accomplished through a coding mechanism that assigns specifie codes to
each significant part characteristic. These codes are then combined to form
a unique identifier for each part, describing it from an engineering and manu-
facturing perspective. Thus group technology facilitates a systems approach
to the redesign and teorganization of the factory into a flexible or cellular
manufacturing system.
Su ch a system consists of a number ofwork cells, which can be viewed
as a cluster or collection of machines designed and arranged to produce a
specifie group of component parts. Group technology plays a key role in
Sec. 3.4 Computer-Jntegrated Manufacturing 51
setting up a cellular manufacturing system because it provides a computer-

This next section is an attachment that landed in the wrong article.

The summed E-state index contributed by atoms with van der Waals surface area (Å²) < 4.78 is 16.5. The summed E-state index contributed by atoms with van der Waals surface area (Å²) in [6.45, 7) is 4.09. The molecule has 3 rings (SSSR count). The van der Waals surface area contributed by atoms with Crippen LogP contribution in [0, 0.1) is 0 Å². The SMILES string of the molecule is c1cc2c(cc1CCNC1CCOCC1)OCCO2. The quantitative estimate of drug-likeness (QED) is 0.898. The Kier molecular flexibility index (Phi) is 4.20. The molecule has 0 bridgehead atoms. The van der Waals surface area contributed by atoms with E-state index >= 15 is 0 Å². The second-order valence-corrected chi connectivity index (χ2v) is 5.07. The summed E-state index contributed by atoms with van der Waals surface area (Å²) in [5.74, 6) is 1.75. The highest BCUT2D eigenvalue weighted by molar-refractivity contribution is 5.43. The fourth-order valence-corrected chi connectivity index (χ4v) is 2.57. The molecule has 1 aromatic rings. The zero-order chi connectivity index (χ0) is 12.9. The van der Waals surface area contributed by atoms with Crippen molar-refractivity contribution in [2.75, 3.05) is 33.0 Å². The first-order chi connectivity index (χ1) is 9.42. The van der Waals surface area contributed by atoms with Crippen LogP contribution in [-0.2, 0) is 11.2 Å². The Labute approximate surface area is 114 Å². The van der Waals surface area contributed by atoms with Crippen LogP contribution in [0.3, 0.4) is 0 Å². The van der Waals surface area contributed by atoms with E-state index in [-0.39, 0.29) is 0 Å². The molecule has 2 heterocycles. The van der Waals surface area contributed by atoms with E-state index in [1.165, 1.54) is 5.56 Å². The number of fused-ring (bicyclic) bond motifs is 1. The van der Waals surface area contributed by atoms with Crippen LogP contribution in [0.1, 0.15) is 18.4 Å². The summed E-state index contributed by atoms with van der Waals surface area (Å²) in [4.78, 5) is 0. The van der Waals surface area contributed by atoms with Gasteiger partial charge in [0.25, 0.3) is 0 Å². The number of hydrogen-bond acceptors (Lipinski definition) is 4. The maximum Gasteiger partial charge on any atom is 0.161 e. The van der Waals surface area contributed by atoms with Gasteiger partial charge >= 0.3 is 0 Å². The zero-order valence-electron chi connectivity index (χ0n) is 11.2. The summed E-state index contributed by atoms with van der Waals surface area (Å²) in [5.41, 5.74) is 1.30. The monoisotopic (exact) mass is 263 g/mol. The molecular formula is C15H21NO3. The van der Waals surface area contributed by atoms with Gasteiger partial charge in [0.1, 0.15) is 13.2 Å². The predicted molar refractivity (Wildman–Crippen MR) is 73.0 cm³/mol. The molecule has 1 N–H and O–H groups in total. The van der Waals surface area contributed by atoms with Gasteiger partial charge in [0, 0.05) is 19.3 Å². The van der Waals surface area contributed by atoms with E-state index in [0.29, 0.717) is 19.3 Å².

oriented tool that the manufacturing engineer can use to identify and design
the work cell, and the product engineer canuse to determine if similar parts
are in existence, thereby reducing the number of parts and process plans.
For standard families of parts, standard routings can be prepared that
need only slight modification for a newly designed part. The result is typi-
cally faster, more correct routings at Jess cost. Such standard routings can
then be used to group production machines in logical cells dedicated to the
manufacture of one or more families of parts. In addition, similar parts or
families of parts requiring approximately the same tooling and machinery
can be grouped so that production setup time is reduced.
Benefits of group technology and related work cells include:
Reduced machine setup times because work cells are designed to per-